Pay attention here. An under reported but historic event will take place tonight. The world’s first Yuan denominated IPO outside of mainland China will open for trading in Hong Kong. This is a very big deal as it marks a significant milestone in China’s long march toward liberalizing their capital account and opening their economy and markets to the outside world.
First let’s discuss the details of the offering. The company is a real estate investment trust called Hui Xian. It is a spin off of Mr. Li Ka-shing’s Cheung Kong Holdings’ Beijing Oriental Plaza which is a massive 800,000 sq meter shopping, office. residential and hotel complex located on Chang’an Avenue in downtown Peking. Anyone who has visited the city will appreciate the significance of this location with its close proximity to Tianamen Square, Zhongnanhai, The Great Hall of the People and the Forbidden City.
The company sold 2 billion units at 5.24 yuan each raising 10.48billion yuan (HK$12.46bil), which was at the bottom of its pricing range. According to a term sheet the reit was priced to yield 4.33% this year and 4.73% next. This is below the yield offered by other reits listed in Hong Kong which currently average anywhere from 4.5 to 5% and may partially explain why the offering received only a tepid response from investors. The dividend will be paid in yuan but the company reserves the right to pay in other currencies if it cannot get Peking’s approval to pay in yuan. More on that later. The IPO was split, 80% sold to institutional investors and overseas hedge funds and 20% to retail investors in Hong Kong. The institutional tranche was fully subscribed and reports say the retail side was 1.5x oversubscribed.
Despite the lower yield to its peers, it is considerably higher and more attractive than rates being offered on yuan deposits in Hong Kong which range anywhere from 0.4 to 0.6% (via the HK currency peg to US$…thanks Mr. Bernanke!)…and yields on yuan denominated bonds between 1 to 3%. Also there is opportunity for the yuan to further appreciate and for yields to increase as rents normalize assuming the current oversupply of office space in Peking gets worked off.
There is a Catch 22 however and this probably also plays into the reason for the lack of enthusiasm for the offering. Despite the attractive fundamentals of the deal, not all investors had enough yuan to subscribe for the amount they wanted. Despite the moves to make Hong Kong the premier offshore trading centre for the yuan…the mainland authorities still have a long way to go. Currently yuan deposits in Hong Kong total approximately 407.7billion…that has quadrupled in the past year. By the end of the year it is expected that this amount will rise to 1 trillion. Experts say that there will be more yuan denominated reits soon as other Hong Kong property developers seek to monetise their mainland investments. This will place further demand for yuan in Hong Kong but the supply of it is still controlled by the mainland. Each transfer of yuan requires approval from the PRC mandarins. This yuan “shortage” is one of the reasons the first yuan denominated IPO’s, which will trade and settle in the currency, will be reits as their stable yields attact buy and hold investors.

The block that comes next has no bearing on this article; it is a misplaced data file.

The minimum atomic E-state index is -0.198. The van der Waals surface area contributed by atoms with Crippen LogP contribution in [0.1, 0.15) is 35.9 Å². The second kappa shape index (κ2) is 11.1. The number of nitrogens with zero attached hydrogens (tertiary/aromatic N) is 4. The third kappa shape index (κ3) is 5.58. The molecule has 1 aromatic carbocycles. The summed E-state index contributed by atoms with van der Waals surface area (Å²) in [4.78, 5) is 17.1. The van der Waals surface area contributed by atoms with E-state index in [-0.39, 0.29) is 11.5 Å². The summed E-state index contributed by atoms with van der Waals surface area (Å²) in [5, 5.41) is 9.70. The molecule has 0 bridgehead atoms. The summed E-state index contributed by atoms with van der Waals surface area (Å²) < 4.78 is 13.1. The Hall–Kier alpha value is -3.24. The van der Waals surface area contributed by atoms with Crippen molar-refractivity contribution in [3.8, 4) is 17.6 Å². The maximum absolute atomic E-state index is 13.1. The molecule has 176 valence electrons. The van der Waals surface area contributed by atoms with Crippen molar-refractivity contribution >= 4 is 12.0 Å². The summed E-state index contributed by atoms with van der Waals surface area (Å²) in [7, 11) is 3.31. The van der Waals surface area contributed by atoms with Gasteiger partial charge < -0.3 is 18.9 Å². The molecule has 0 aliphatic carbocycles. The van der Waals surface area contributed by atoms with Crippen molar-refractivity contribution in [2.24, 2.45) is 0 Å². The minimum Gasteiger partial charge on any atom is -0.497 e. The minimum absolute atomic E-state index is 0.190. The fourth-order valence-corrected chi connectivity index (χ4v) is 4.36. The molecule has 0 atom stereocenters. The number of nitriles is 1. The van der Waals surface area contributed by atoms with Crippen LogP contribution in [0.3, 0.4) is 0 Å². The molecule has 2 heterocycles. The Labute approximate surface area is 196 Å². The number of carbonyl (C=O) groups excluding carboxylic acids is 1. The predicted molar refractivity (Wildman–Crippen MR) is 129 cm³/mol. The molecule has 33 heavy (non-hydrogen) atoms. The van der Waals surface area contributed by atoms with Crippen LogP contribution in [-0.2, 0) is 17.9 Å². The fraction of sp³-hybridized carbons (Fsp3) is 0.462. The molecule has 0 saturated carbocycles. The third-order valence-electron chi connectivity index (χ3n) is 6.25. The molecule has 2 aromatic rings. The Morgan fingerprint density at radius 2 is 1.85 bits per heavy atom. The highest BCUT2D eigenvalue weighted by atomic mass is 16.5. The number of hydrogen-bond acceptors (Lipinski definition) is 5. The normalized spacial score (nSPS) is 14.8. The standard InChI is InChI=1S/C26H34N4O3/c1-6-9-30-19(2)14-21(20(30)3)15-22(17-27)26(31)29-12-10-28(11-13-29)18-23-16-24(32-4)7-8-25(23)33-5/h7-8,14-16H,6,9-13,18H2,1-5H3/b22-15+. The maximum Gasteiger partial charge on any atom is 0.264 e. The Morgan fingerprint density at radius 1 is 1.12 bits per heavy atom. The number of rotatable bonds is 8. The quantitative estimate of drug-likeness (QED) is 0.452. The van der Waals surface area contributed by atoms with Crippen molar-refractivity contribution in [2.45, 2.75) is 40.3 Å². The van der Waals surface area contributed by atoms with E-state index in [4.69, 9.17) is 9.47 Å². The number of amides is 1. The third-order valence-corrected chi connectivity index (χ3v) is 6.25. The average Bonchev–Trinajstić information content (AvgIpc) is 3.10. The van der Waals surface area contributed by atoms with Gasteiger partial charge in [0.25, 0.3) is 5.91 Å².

We expect, given the fact that the neither Hong Kong or the PRC wants another “B” Share debacle, that the Chinese government will relax/liberalize the rules regarding the continued moves to “globalize” their capital account and to accommodate the further growth and demand in this attactive market. The fact that one of the most influential and richest men in Asia, Hong Kong’s Li Ka-shing has thrown his weight and reputation behind the first offering…gives much credibility to the future success of this concept.
From a macro standpoint…this is a truly an historic event and marks a pick up in what has been a slow motion movie about opening of their economy and revaluing their currency. I view this optimistically and as further indication that the Chinese are serious about doing just that…otherwise why would they begin the process of making it more available to foreign investors? As US legislators, in an effort to score political points, hypocritically continue to complain about “currency manipulation” by the Chinese, I suggest they should focus more on our own failed policy maker’s manipulation of the US dollar and competitive devaluation of it…(people who live in glass houses etc)…before they further criticise the Chinese who have their own problems to contend with. But that is a story for another day.
For now I will applaud this latest move by China to further open their economy to foreigners…now if we can only get them to start investing their foreign currency reserves in a social safety net for their people to encourage consumption and help rebalance their domestic economy. Now that story, unlike this one has been, would be too difficult for the MSM to ignore.